ArtNow: Where did the idea for the Manora Collection stem from? Is there a specific reason for choosing designer fabric as a surface?
Sonya Battla: I wanted to work with a contemporary Pakistani artist and had loved Naiza’s work from 2008 so I asked her to revisit the work and this time collaborate with me for a medium new to her, which was fabric, and she seemed to like the thought.
Naiza Khan: Sonya and I have known each other’s practice for several years now, and we have had many conversations about fashion/process/art and what this means to us as creative practitioners working in Karachi. So in 2009, we collaborated during the Karachi Fashion Week, at a time when Swat was going through an insurgency, and the streets of Karachi were torn with strife. In 2007, I was working on soft sculptures related to attire, for an exhibition called ‘Heavenly Ornaments’. Sonya gave me support in making some of these fabric sculptures.
I love the way art and fashion can conspire and mix to take totally new and exciting directions!
The idea of the Manora line came about very intuitively. Sonya was visiting my studio and over conversations around the work, we thought we would try something out…so this is how it began. I think Sonya could see the potential of the images translated into attire, and she had a strong sense of how these could be used on fabric.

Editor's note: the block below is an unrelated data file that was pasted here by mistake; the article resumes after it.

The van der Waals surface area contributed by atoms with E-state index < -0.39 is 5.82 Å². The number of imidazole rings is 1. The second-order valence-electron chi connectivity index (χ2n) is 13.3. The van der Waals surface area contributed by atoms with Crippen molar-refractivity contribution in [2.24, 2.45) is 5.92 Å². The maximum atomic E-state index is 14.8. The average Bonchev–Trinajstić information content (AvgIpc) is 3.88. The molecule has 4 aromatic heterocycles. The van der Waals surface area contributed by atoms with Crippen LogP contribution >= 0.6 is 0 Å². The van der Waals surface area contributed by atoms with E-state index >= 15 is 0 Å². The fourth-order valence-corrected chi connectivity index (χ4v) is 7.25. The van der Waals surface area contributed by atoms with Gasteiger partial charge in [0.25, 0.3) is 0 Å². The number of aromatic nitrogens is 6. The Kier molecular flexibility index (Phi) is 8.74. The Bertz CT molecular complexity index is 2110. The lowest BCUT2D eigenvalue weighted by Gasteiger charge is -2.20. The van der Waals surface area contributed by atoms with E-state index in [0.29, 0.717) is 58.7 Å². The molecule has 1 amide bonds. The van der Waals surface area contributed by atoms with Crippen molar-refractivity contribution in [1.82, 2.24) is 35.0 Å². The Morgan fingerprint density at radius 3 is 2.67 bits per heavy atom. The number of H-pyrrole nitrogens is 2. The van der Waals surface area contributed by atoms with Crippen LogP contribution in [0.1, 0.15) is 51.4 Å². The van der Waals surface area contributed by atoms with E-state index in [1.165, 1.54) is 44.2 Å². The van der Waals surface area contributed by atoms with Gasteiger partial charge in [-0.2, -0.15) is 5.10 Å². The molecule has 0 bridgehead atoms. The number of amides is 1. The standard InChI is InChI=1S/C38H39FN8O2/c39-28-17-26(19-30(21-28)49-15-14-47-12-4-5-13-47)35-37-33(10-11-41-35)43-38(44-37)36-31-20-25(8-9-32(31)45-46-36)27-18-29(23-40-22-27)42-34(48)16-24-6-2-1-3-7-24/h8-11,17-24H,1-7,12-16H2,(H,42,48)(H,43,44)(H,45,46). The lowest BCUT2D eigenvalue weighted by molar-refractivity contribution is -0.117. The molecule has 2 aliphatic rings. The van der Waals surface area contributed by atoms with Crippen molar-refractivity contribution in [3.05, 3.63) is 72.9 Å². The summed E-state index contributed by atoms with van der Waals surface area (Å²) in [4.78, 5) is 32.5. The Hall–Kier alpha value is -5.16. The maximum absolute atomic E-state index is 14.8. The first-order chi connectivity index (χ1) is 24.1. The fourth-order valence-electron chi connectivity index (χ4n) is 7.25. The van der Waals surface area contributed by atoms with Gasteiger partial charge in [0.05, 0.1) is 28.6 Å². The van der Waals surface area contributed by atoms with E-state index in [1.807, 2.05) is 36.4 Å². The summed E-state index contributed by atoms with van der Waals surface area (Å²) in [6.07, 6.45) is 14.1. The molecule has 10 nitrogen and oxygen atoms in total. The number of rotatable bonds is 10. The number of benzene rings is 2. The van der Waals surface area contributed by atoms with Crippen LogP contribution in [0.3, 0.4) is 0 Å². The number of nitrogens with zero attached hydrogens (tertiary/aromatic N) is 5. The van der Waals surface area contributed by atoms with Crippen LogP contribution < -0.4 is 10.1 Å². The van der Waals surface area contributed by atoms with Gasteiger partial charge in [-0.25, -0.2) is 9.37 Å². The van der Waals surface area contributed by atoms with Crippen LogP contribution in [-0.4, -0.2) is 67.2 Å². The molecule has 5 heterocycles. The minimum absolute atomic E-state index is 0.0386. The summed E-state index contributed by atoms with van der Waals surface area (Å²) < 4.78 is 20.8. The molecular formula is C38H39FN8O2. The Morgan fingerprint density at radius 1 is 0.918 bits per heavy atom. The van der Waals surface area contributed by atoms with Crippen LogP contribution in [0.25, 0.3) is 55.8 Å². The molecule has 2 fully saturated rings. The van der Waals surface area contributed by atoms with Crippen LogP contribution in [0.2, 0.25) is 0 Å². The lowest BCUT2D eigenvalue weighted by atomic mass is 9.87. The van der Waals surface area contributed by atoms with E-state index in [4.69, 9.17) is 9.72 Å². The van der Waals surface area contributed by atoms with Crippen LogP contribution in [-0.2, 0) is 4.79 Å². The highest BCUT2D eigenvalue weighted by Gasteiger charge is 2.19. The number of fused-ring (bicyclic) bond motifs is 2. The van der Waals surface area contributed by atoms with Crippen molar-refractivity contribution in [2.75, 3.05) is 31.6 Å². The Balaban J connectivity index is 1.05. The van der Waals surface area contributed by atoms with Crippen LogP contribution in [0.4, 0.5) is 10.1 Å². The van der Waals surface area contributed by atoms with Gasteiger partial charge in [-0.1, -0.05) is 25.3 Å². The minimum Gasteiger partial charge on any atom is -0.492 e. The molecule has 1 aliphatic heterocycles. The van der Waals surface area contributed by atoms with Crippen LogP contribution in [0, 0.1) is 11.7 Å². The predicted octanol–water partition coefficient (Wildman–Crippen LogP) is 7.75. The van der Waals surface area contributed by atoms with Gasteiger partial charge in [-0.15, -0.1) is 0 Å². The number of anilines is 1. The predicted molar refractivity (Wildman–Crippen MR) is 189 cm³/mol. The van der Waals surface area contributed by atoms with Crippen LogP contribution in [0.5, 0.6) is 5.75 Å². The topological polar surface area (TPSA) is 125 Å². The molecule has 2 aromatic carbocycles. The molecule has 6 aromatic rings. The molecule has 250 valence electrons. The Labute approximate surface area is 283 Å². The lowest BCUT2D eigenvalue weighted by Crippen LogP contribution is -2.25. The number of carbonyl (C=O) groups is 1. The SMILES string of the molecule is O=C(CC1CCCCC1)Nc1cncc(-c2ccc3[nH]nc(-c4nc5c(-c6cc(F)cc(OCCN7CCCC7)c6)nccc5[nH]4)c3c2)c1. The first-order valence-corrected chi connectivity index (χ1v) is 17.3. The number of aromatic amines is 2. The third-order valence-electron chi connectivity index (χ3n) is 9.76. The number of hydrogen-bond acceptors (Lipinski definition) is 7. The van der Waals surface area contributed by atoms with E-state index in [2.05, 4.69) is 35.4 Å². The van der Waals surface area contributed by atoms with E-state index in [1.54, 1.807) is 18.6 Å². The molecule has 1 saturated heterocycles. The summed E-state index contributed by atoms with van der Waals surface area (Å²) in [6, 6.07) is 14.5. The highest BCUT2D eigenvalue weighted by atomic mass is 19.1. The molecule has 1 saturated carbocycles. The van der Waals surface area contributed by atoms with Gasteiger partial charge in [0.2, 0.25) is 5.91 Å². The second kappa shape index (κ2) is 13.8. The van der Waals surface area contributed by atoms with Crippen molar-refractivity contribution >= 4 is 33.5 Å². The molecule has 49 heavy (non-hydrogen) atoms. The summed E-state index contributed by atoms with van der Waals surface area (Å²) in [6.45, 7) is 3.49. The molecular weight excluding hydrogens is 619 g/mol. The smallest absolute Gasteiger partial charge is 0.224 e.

AN: You mentioned in the the panel discussion at KLF that the idea was for the “body to be moving through the landscape”. If you could please further elaborate on this?
NK: Well, I think that is an interesting idea…that the body does move through the landscape and this landscape in turn becomes the skin for the body through drapery. It makes me think of my long meandering walks through Manora Island. With Sonya’s collaboration, I was intrigued to feel the sensuality of the landscape wrap around the moving body and I sensed a transformation I did not expect. As so much of my work has been about the body, it was great for me to see the possibility of the body returning to the work in such a dynamic and fluid way. This is revealing about the nature of image making. I feel that the images are so adaptable, when they are translated through another medium and through the sensibility of the designer.
AN: The panel also discussed fashion as being a means for art to reach a larger audience. Do you feel that for artists this could prove to be a vital aspect in promoting the arts especially here in Pakistan?
NK: Yes, the work does reach a different audience, and is received in completely different ways.
It is a fantastic way to promote the arts internationally as well as locally! There should be more artist-atelier collaborations, which carry forward ideas that visual artists have conceptualized. After all, these are all home-grown ideas, which are rooted in our visual sensibility.